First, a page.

That was made evident by board President Sharon Levine's appearance on March 11 before the sunset committee headed by Price and Gordon. Levine, an executive at Kaiser Permanente, made some remarkable assertions in her testimony. For example, she excused the board's terrible record on discipline by explaining that it must wait for a complaint from a patient or other outside source before opening an investigation of a doctor.

In deference to Levine's tenure on the medical board, which started in 2009 (she became president last year), I'm inclined to take a charitable view of this statement. So I'll merely call it the single most ignorant description by a government regulator of his or her authority I've heard in 30 years.

The fact is that the board has all the power it needs to act on its own, with or without a complaint; indeed, such proactivity is the hallmark of effective state medical boards. In a blistering letter following the hearing, Price and Gordon cited the specific provision of California law that "unequivocally authorizes" the board to initiate its own investigations.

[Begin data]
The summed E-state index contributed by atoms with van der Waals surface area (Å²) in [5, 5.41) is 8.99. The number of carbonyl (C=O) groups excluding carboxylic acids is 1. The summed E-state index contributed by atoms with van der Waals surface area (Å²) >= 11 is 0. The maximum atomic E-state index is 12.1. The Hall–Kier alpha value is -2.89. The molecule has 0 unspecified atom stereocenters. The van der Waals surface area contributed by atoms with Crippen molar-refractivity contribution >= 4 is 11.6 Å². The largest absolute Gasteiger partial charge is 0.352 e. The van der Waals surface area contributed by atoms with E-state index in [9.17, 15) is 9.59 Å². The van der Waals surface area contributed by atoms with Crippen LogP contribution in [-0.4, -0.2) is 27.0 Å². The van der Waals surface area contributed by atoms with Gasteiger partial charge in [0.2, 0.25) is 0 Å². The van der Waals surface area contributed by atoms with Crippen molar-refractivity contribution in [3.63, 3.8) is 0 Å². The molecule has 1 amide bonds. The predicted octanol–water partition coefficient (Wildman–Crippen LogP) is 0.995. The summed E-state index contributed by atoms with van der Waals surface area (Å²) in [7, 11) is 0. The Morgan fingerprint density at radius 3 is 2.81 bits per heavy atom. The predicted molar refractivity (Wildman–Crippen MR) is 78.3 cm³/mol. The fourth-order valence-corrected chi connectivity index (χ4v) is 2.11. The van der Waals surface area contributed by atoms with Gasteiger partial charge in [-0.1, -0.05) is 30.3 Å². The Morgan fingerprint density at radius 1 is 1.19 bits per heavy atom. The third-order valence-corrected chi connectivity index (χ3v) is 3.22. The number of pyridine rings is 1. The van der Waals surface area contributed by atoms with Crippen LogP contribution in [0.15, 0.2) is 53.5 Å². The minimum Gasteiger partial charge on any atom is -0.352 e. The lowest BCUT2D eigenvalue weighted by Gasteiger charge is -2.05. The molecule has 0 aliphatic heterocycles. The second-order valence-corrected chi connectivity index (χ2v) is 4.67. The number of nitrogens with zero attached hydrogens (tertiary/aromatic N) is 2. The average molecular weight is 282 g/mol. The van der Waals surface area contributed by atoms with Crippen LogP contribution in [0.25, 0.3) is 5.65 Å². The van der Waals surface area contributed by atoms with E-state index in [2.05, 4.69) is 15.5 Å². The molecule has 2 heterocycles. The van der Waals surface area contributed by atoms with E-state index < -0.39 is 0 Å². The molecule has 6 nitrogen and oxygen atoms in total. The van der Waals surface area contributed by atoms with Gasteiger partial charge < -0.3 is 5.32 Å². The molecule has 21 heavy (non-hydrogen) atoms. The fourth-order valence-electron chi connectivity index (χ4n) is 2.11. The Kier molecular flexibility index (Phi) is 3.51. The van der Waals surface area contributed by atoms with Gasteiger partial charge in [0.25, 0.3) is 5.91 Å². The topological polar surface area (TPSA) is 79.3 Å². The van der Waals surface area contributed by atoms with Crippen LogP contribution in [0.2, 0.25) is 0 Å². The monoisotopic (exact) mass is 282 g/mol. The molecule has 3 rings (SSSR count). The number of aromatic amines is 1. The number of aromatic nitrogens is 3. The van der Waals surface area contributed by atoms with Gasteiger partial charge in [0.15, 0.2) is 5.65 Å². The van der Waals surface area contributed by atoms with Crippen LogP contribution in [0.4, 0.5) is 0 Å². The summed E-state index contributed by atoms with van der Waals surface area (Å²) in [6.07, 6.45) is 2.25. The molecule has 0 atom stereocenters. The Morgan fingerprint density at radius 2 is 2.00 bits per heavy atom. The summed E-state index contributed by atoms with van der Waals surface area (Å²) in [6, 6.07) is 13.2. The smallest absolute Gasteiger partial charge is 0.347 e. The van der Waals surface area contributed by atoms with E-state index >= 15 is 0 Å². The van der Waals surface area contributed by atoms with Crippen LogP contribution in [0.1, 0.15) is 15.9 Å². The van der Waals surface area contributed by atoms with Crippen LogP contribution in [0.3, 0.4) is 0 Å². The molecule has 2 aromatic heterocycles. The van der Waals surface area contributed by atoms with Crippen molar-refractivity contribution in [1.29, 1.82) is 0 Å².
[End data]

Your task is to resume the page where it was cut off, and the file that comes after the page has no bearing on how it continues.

More blunders came when Levine addressed the board's oversight of outpatient surgery centers owned by physicians, which came under its jurisdiction as the result of a state court ruling in 2007.

The board has outsourced oversight of these clinics, which perform an increasing number of such serious procedures as weight-loss and cosmetic surgeries, to four private, nonprofit accreditation organizations. These accreditors are not government regulators. They don't have subpoena power or the authority to close down a dangerous clinic, and they don't have consistent standards or procedures for granting accreditation.

Tuesday, May 14, 2013

Is $2 million paid to a doctor in Arkansas really making any difference in the length of Jalal Afshar's life? I suspect not.

Two months ago I wrote about this case here. I am not at all a fan of Kaiser Permanente, and I know that Kaiser turns a profit by failing to provide life-saving treatments. It achieves its billions of yearly profit through "treatment guidelines" that cause practitioners to fail to appropriately diagnose and treat illnesses.